In Defense of Food
by Michael Pollan
256 pgs, April 2009
Vitamin-enriched Diet Coke, bread infused with Omega-3 fatty acids – you’d think we were getting our fair share of vital nutrients. That all was right with our national diet. But Michael Pollan in his best-selling book “In Defense of Food’ – out now in paperback – offers a very different perspective.
Pollan affirms the problem lies with how we look at food. He’s a stark critic of nutritionism, the belief that food is merely the sum of its parts, a carrier of its constituent nutrients, and the good stuff can be engineered in, while the bad stuff extracted. Such an approach leaves the consumer at the mercy of the food industry which has only one goal in mind: profit, by any means necessary. Further, upon close review, the benefits of these “healthy’ processed foods are consistently proven false.
So what can we as health-conscious eaters do? Pollan suggests a few simple, memorable points of advice. Avoid food products that make health claims. Avoid products with more than five ingredients or include high-fructose corn syrup. Shop in the peripheries of supermarkets (where the fresh food is). Eat meals, not snacks. Eat slowly, at a table, and try not to eat alone. All this can be summed up in seven words, his now-famous maxim: “Eat food. Not too much. Mostly plants.’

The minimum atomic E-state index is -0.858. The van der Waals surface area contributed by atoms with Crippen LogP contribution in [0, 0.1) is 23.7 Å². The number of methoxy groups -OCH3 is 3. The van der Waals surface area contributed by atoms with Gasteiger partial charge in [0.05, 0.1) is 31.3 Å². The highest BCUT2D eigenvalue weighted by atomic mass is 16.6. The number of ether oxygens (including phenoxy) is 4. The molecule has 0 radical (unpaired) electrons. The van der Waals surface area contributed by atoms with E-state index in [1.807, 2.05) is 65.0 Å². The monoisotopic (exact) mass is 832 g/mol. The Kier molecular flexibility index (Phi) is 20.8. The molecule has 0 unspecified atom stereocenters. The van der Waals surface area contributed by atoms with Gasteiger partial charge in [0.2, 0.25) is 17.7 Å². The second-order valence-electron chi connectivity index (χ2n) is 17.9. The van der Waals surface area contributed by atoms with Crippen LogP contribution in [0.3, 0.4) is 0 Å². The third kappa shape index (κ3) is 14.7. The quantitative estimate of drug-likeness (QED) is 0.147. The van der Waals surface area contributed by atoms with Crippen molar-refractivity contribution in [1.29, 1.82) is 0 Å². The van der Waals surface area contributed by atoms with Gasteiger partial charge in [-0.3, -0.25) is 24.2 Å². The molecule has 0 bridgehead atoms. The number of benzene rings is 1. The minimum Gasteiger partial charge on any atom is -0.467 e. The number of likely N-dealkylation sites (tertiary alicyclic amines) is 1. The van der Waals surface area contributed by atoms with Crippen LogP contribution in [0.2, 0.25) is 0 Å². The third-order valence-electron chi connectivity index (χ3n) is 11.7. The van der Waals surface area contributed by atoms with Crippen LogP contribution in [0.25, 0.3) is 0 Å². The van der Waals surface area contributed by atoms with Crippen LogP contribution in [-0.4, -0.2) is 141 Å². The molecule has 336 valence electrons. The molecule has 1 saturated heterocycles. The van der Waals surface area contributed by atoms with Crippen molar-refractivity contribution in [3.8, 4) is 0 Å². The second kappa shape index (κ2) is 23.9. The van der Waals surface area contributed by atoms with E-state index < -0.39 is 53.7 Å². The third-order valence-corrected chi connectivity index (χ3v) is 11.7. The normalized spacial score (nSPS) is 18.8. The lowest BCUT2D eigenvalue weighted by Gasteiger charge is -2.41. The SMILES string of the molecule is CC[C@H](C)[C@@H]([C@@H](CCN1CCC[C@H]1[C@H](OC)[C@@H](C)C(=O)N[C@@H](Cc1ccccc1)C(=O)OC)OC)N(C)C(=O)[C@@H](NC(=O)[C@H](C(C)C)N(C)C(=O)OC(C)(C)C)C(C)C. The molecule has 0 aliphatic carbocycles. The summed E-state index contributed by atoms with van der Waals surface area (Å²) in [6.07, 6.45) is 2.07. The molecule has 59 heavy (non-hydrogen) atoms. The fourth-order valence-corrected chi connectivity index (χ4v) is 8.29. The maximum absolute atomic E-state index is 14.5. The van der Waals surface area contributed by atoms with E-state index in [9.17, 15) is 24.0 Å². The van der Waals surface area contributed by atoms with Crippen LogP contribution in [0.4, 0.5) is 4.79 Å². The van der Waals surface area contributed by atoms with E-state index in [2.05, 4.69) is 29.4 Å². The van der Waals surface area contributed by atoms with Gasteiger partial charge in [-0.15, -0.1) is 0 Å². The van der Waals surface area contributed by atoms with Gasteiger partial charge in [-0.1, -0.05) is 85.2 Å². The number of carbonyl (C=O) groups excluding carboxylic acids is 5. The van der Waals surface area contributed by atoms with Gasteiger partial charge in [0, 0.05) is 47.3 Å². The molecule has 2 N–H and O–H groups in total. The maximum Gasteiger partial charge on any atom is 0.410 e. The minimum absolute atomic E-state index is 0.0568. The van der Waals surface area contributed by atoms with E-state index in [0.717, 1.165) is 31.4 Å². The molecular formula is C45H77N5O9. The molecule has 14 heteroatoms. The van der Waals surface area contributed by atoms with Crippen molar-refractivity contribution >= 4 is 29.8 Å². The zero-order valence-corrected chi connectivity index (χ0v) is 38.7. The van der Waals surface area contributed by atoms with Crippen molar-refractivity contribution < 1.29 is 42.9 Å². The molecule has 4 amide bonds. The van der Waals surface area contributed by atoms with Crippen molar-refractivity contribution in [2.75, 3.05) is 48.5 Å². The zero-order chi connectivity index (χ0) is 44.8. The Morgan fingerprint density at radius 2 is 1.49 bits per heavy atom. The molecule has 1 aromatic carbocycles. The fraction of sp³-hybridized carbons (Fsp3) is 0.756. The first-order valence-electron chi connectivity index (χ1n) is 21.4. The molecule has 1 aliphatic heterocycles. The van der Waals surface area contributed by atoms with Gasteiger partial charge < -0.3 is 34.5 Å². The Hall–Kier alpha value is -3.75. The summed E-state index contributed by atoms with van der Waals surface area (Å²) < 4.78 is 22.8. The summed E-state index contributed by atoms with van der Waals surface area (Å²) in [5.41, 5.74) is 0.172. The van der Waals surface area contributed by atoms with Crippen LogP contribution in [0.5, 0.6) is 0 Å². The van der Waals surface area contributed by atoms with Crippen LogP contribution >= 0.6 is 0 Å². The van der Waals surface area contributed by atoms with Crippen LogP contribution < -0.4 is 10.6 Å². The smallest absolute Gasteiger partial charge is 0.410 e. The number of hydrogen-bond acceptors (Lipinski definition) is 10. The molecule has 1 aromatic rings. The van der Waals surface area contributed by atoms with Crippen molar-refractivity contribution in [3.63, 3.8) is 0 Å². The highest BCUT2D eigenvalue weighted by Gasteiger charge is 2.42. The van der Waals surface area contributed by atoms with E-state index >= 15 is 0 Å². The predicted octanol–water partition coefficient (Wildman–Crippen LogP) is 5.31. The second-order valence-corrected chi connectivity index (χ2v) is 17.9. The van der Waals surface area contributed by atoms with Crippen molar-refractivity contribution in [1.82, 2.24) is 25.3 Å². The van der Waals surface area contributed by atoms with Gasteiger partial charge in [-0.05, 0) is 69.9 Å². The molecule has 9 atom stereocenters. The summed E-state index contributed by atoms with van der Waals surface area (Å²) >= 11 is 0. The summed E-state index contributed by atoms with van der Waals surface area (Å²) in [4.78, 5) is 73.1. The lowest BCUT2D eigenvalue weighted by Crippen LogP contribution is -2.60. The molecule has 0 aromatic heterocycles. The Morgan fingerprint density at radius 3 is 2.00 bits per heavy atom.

Pollan writes in a clear, blunt, at times folksy style that is very affecting. His arguments are well drawn, backed by studies (but not too many), and are extremely compelling. Gazing across the wide expanse of global eating customs, Pollan opines that only one diet has done us more harm than good: the so-called Western diet. This Monday why not take control of what you put in your body? Join us in eating food, not too much, mostly plants.